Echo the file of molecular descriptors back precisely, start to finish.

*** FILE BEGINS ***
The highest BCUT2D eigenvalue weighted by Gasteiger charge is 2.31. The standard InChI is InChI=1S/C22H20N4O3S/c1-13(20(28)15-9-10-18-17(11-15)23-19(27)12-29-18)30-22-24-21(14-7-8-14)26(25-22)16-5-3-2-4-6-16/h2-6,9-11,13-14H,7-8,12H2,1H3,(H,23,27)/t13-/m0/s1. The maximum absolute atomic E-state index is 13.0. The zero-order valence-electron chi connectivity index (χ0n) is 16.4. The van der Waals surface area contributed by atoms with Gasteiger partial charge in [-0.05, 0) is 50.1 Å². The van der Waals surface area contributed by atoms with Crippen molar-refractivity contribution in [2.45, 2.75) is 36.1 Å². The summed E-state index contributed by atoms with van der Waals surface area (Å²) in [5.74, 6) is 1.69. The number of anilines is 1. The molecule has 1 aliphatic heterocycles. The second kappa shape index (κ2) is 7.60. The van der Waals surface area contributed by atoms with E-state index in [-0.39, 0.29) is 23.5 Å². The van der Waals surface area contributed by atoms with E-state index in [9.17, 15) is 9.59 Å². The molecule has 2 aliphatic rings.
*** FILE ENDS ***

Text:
The highest BCUT2D eigenvalue weighted by Gasteiger charge is 2.31. The standard InChI is InChI=1S/C22H20N4O3S/c1-13(20(28)15-9-10-18-17(11-15)23-19(27)12-29-18)30-22-24-21(14-7-8-14)26(25-22)16-5-3-2-4-6-16/h2-6,9-11,13-14H,7-8,12H2,1H3,(H,23,27)/t13-/m0/s1. The maximum absolute atomic E-state index is 13.0. The zero-order valence-electron chi connectivity index (χ0n) is 16.4. The van der Waals surface area contributed by atoms with Gasteiger partial charge in [-0.05, 0) is 50.1 Å². The van der Waals surface area contributed by atoms with Crippen molar-refractivity contribution in [2.45, 2.75) is 36.1 Å². The summed E-state index contributed by atoms with van der Waals surface area (Å²) in [5.74, 6) is 1.69. The number of anilines is 1. The molecule has 1 aliphatic heterocycles. The second kappa shape index (κ2) is 7.60. The van der Waals surface area contributed by atoms with E-state index in [-0.39, 0.29) is 23.5 Å². The van der Waals surface area contributed by atoms with E-state index in [9.17, 15) is 9.59 Å². The molecule has 2 aliphatic rings.